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How does car testing work and how reliable is it?

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January 17th 2023 info

Car manufacturers are legally obliged to test their own vehicles. This is to ensure they are safe for consumers to drive, but it also allows them to advertise a model’s performance. Key USPs like the car’s top speed, horsepower and mpg are all calculated during the testing phase.

Road safety tests, including car safety crash tests and other kinds of car safety test, are carried out to ensure that cars can operate evenly and safely across the board. During these, cars are tested in a variety of environments, conditions, and speeds.

Below, we discuss the ins-and-outs of a car safety test.

Car testing: what does the law say?

Under UK law, cars must be safe to drive on the roads and any safety issues are wholly unacceptable. If faults are found, then car manufacturers must enact a mass recall on all models. However, testing isn’t just about safety; it’s also about quality.

Under the Consumer Rights Act, all drivers have the right to return their new vehicle after 30 days. As such, fuelled by competition, car manufacturers spend a significant amount of resources quality testing their vehicles.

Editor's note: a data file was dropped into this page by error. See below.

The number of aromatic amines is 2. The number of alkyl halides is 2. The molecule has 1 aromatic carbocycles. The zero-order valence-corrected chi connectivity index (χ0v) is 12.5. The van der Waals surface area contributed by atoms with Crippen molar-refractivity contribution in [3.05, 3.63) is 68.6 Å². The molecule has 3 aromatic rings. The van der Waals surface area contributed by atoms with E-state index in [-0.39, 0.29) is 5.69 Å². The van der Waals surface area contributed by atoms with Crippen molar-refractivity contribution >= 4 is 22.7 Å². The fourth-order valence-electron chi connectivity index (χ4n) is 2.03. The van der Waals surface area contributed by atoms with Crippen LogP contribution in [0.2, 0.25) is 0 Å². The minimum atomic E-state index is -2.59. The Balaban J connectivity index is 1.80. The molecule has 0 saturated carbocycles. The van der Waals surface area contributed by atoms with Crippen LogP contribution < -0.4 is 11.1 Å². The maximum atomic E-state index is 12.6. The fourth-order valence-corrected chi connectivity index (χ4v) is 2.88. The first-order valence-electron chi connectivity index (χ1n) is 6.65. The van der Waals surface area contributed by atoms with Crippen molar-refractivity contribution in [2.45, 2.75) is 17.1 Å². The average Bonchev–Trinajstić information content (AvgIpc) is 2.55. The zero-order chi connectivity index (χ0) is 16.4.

To learn more about your rights, read our detailed blog on the subject: How to stay protected when buying a car.

By 2022, the UK will need to meet a new set of standards, including the testing and incorporation of new technology such as intelligent speed assistance (ISA), advanced emergency braking (ESA) and lane-keeping technology.

How are cars tested?

Generally, a car safety test is a long and intensive process for car manufacturers. Testing is undertaken in a variety of landscapes, including on-track, off-road and other real-world environments.

However, what does this “testing” entail? Overall, there are many types of vehicle testing, but the best cars for crash safety will have undergone the main bulk of it is as follows:

Crash testing